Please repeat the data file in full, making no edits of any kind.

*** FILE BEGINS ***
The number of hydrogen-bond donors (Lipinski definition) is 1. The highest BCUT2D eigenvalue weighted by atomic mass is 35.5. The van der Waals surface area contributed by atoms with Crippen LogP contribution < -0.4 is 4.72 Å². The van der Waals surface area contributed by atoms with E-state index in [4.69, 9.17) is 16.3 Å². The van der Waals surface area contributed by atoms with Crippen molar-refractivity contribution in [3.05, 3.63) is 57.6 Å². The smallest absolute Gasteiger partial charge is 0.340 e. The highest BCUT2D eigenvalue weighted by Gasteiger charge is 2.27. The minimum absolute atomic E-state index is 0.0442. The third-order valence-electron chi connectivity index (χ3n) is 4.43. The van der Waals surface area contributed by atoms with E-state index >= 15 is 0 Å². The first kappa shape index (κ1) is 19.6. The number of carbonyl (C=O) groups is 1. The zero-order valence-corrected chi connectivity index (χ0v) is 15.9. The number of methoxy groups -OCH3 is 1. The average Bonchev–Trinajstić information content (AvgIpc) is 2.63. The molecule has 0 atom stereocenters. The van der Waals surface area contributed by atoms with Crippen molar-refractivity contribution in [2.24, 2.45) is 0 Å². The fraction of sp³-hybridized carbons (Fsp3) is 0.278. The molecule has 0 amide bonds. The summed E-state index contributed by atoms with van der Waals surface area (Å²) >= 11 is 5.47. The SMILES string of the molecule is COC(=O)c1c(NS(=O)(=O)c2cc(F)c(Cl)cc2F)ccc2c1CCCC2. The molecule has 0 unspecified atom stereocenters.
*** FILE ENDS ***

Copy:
The number of hydrogen-bond donors (Lipinski definition) is 1. The highest BCUT2D eigenvalue weighted by atomic mass is 35.5. The van der Waals surface area contributed by atoms with Crippen LogP contribution < -0.4 is 4.72 Å². The van der Waals surface area contributed by atoms with E-state index in [4.69, 9.17) is 16.3 Å². The van der Waals surface area contributed by atoms with Crippen molar-refractivity contribution in [3.05, 3.63) is 57.6 Å². The smallest absolute Gasteiger partial charge is 0.340 e. The highest BCUT2D eigenvalue weighted by Gasteiger charge is 2.27. The minimum absolute atomic E-state index is 0.0442. The third-order valence-electron chi connectivity index (χ3n) is 4.43. The van der Waals surface area contributed by atoms with E-state index >= 15 is 0 Å². The first kappa shape index (κ1) is 19.6. The number of carbonyl (C=O) groups is 1. The zero-order valence-corrected chi connectivity index (χ0v) is 15.9. The number of methoxy groups -OCH3 is 1. The average Bonchev–Trinajstić information content (AvgIpc) is 2.63. The molecule has 0 atom stereocenters. The van der Waals surface area contributed by atoms with Crippen molar-refractivity contribution in [2.24, 2.45) is 0 Å². The fraction of sp³-hybridized carbons (Fsp3) is 0.278. The molecule has 0 amide bonds. The summed E-state index contributed by atoms with van der Waals surface area (Å²) >= 11 is 5.47. The SMILES string of the molecule is COC(=O)c1c(NS(=O)(=O)c2cc(F)c(Cl)cc2F)ccc2c1CCCC2. The molecule has 0 unspecified atom stereocenters.